Mark Chiusano /opinion/columnists/mark-chiusano

Mark Chiusano is a member of the Newsday and amNew York editorial board.

EXETER, N.H. — Did you think that a second-place finish in Iowa would make him less great? The Donald is still kicking.

For the briefest of moments, GOP presidential candidate Donald Trump appeared chastened by the caucus setback, until he remembered that there was something better than losing: winning. This week, Trump has gone on a Twitter rant against Sen. Ted Cruz and his wily ways, and also demanded a recount, or a redo, or whatever, in Iowa, which he said he actually won.

He is still sitting comfortably in the lead in New Hampshire polls and spent Wednesday campaigning in Arkansas. On Thursday, despite some air travel complications, he was back in New Hampshire, and the king of in-and-out campaign stops is now pounding the pavement, perhaps learning the lesson of Iowa where only toward the end would he deign to spend a night away from the comforts of New York City.

In his first appearance of the day in Exeter, the crowds were back, the bombast was high, and the speech was rambling. He focused on trade, and the jobless, and all sorts of other subjects short on logical connections but long on plural pronouns: “They don’t have the great loyalty to the United States. They come from Ireland, they come from England, they come from Asia. And frankly if they move around, they’re looking for the best deal. That’s a very dangerous thing.”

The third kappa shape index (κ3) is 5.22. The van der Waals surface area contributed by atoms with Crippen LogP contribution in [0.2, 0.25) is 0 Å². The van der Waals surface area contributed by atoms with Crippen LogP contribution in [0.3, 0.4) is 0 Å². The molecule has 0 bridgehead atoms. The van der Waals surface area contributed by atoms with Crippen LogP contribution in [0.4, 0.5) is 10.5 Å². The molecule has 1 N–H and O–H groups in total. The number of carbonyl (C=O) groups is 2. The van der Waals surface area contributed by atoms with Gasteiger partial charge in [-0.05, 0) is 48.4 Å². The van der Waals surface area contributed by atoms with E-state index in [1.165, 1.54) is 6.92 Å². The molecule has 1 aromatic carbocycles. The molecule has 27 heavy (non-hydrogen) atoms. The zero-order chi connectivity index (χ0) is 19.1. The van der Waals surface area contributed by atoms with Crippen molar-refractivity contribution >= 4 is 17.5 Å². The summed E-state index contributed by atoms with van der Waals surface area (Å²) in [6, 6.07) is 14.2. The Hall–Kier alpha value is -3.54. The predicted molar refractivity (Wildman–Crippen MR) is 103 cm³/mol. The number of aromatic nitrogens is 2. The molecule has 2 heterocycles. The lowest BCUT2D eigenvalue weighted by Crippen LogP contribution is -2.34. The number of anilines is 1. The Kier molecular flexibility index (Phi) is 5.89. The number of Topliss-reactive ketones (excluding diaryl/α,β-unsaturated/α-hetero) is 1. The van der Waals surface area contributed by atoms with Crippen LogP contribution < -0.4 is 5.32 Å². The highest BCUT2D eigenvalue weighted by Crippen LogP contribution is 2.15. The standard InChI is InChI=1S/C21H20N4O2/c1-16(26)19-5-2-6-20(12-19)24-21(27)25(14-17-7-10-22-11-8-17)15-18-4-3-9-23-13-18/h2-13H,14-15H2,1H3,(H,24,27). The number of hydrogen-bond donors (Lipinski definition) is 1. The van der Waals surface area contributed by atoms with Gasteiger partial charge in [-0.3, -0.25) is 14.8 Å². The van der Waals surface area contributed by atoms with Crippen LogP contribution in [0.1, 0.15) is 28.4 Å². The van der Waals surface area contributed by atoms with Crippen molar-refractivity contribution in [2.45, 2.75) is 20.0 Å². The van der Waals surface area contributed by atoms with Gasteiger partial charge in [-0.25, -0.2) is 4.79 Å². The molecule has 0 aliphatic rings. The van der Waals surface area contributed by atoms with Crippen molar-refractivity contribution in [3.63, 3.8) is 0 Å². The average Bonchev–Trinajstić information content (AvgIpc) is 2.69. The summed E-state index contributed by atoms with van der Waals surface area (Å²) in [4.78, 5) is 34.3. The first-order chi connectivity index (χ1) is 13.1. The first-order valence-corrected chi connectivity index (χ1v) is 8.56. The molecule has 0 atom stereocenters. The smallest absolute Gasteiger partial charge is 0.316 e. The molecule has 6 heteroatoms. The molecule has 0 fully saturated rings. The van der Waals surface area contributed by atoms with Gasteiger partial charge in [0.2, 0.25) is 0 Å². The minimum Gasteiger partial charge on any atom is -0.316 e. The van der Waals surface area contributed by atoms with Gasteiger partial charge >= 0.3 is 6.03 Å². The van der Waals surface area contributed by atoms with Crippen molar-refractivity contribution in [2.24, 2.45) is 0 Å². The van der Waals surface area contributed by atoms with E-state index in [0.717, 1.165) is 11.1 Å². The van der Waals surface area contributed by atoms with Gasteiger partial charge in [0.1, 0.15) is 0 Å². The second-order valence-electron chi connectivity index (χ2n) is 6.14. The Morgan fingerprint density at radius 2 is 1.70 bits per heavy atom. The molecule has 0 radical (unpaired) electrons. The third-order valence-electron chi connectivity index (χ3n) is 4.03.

An answer about illegal immigration suddenly turned into a rant on Social Security. Plans to defeat the Islamic State would be unveiled later, so as not to warn the enemy. President Barack Obama tends to go golfing for “two or three weeks.”

There was a question from a protester, quickly shouted down. There were cheers for The Wall. There was the phrase “There’s something going on folks, and we have to find out what it is.” There was bashing of former Gov. Jeb Bush of Florida, polling dismally, less mention of Cruz and Sen. Marco Rubio of Florida, rising. There was little focus on polls in general. Perhaps Trump has lost his polling faith.

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But there was no less fear, no less anger, no less disaffection, no less joy in hearing things only thought but never said, in the crowd Thursday afternoon.

There were many questions, few answers. It was a Trump rally. There will be more.